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How are the Doctors affected by Reform

What's Up, Docs?            

The AMA signs its members up to be civil servants.                    WSJ, July 20, 2009

Everyone supports "health reform" as an abstract goal, but that mile-wide consensus is an inch deep when it comes to substance. Increasingly, however, most of the major health industry lobbies seem prepared to concede the mile -- as long they get their inch.

The latest example is the American Medical Association's unqualified endorsement Thursday of the health bill patched together by House Democrats. In a letter to Ways and Means Chairman Charlie Rangel, the doctors group lays on its "appreciation and support" pretty thick, and pledges to "work with the House committees and leadership to build support." The so-called tri-committee plan is also the most left-leaning out there, funding its new coverage for the uninsured in part by cutting payments to doctors and hospitals in Medicare and Medicaid.

But lobbyists don't lobby for less revenue for their members, and Democrats seem to have procured the AMA's bouquet with what the AMA letter says is the promise of "fundamental Medicare reforms, including repeal of the sustainable growth rate," or SGR. The SGR is a formula that Congress created in 1997 as a form of fiscal triage, mandating automatic cuts in physician payments if entitlement spending rises too steeply. Next year, they're scheduled to drop by 21.5%.

Doctors despise the SGR, and understandably so.  Medicare's administered prices are already 20% to 30% lower than those of private insurers, and then Congress threatens to arbitrarily pay even less for the medical goods and services it wants to buy. However, Washington always swoops in with an 11th-hour reprieve that defers the pain to another year, given that even deeper cuts would cause many doctors to stop treating Medicare patients. But this only makes the distortions worse, creating an uncertain business climate and forcing some doctors to compensate by shifting costs onto their private patients or making up in volume what they lose on margin in Medicare.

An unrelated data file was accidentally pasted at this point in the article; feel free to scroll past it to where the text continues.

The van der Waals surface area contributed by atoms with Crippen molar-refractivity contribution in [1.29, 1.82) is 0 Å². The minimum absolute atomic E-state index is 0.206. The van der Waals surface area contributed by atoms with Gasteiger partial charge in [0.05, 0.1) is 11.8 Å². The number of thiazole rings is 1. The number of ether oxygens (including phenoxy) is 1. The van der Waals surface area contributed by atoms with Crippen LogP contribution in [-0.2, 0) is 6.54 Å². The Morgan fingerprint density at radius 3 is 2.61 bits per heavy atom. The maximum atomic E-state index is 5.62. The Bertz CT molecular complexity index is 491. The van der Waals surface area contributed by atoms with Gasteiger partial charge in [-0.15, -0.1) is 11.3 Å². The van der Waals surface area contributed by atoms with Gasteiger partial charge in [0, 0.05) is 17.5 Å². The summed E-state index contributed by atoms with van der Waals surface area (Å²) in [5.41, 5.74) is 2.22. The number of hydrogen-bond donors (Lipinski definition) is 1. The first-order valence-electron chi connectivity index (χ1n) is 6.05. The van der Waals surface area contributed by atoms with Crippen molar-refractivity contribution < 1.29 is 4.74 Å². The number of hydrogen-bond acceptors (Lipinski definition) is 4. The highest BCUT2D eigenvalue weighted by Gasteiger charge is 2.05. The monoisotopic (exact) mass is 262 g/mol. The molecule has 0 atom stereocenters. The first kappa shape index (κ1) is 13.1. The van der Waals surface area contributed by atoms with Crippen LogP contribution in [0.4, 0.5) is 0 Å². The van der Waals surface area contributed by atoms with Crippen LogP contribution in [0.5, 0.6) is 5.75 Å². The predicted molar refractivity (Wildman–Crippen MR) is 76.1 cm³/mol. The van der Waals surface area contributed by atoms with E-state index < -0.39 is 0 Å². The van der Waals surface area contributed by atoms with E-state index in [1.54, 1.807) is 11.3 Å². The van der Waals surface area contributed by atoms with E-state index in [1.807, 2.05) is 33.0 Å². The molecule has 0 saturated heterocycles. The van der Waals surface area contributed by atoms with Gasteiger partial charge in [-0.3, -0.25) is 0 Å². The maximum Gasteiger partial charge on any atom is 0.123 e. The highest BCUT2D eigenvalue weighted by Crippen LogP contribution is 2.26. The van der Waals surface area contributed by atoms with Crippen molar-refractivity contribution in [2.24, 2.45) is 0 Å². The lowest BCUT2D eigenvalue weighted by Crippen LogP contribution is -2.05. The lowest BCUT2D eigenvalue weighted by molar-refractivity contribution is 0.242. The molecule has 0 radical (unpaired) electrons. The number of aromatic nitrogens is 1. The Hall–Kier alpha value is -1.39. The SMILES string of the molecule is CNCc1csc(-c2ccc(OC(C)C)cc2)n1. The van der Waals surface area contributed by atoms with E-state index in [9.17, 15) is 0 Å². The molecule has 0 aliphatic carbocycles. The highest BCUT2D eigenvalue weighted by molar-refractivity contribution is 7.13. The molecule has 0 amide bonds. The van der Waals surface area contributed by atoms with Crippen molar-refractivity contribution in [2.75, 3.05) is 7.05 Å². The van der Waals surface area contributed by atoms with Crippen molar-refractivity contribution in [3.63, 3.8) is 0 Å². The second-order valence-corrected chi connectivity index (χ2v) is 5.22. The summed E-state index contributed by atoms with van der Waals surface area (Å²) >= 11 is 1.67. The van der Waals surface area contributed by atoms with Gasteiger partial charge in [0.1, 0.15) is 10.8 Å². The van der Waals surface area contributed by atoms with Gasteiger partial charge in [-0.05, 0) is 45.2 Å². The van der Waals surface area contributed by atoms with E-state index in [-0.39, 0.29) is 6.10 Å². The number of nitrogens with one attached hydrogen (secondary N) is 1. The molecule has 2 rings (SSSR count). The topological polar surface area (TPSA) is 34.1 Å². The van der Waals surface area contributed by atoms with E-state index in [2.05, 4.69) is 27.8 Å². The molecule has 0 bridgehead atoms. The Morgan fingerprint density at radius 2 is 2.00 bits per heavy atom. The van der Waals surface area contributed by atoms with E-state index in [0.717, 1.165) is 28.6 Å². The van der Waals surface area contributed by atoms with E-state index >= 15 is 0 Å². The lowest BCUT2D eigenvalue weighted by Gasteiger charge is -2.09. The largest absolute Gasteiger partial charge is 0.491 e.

Yes, ending this incoherent farce is a great idea. But the AMA is essentially saying that if doctors get paid more, all else is negotiable. Other industry lobbies such as the insurers and drug makers have made the same calculation, putting their short-term self-interest -- usually ensuring that government programs remain generous (enough) -- ahead of the long-run threats. It can't last.

The SGR is a perfect illustration of the only approach the political class has ever tried to control health spending -- and a preview of what is certain to happen under ObamaCare. As costs explode, Congress will try to wring out ever more "savings" by underpaying doctors and hospitals, and this central planning will be far easier because it will control the bulk of U.S. health dollars. Physicians -- especially the specialists who provide expensive treatments that the White House has decided qualify as "waste" -- will gradually be converted into civil servants a la the U.K. or Canada. All medicine will function, or not function, like Medicare does today, but much worse.

Some doctors realize as much. A coalition of 17 state medical associations and three specialty organizations is poised to break with the AMA over its Washington work. Another group of state hospital associations is at odds with their Beltway representatives over the deal cut with the White House to help defray universal coverage with $155 billion in across-the-board Medicare cuts. The plan "will do nothing to encourage changes in the delivery of health-care services," their protest reads, while hurting the nearly half of U.S. hospitals operating on a deficit or close to it.

Oh, and the Mayo Clinic -- upheld by President Obama and other Democrats as a model for reform -- also weighed in on the House bill Thursday, though without the AMA's fanfare. While noting "some positive provisions," it "misses the opportunity to help create higher-quality, more affordable health care for patients. In fact, it will do the opposite," the clinic's policy shop wrote in a statement. "In general, the proposals under discussion are not patient focused or results oriented. . . . The real losers will be the citizens of the United States."

Including, ultimately, the doctors who belong to the AMA.